Donghia used essentially only two colors, gray and white, in his bedroom. Gray wool suiting fabric was used on the walls, bed and banquette upholstery while quilted white fabric was used for curtains, the bed’s coverlet and pillows. Donghia often used this room for small dinner parties during the winter, pushing the bed aside to make space. With low, plump banquettes and a chaise on which to lounge beneath the golden sheen of the tea-papered ceiling a Bacchanalian atmosphere was assured.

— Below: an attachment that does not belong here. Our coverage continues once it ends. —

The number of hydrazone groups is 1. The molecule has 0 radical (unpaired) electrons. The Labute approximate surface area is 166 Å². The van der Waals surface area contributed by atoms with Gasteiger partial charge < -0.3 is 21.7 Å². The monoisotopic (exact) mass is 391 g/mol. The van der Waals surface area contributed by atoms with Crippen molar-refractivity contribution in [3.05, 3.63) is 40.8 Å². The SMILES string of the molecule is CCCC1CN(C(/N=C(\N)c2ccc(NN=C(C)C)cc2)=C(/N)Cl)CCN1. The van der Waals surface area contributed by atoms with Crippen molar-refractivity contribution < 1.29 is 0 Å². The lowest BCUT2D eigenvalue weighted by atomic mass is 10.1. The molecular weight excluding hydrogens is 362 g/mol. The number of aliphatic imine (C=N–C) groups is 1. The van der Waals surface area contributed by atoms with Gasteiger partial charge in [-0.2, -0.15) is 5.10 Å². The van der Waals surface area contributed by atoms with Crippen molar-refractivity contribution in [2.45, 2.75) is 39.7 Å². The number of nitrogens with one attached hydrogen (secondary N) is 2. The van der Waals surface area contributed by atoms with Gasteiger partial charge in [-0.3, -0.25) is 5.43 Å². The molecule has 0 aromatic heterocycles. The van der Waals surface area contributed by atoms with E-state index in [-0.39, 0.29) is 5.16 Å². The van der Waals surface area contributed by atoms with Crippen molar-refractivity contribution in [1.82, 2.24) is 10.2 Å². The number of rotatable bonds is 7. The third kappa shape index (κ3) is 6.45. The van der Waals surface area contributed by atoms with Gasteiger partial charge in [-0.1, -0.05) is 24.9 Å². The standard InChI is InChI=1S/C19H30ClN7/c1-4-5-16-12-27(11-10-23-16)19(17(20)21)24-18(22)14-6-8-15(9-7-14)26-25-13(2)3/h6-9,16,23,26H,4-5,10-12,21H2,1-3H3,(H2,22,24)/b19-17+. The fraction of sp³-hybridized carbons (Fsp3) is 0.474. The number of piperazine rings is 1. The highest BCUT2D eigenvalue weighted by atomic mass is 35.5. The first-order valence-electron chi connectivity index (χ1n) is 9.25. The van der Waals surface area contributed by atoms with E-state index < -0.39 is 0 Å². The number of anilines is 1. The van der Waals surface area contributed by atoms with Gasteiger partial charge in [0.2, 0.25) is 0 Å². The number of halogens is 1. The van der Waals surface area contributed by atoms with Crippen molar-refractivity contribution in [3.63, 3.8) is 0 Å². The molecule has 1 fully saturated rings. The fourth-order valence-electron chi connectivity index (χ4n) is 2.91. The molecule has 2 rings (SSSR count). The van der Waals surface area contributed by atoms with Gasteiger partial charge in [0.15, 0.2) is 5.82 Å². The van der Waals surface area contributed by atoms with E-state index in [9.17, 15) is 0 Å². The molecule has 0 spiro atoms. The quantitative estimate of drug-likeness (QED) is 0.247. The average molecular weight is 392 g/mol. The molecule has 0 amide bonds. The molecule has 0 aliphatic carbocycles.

Architectural Digest, November/December 1973, Jay Steffy photographer; The New York Times Book of Interior Design and Decoration by Norma Skurka, 1976, Jaime Ardelice photographer; Architectural Digest: American Interiors, 1978, Angelo Donghia photography; Manhattan Style by John Esten and Rose Bennett Gilbert, 1990, Angelo Donghia Associates photography.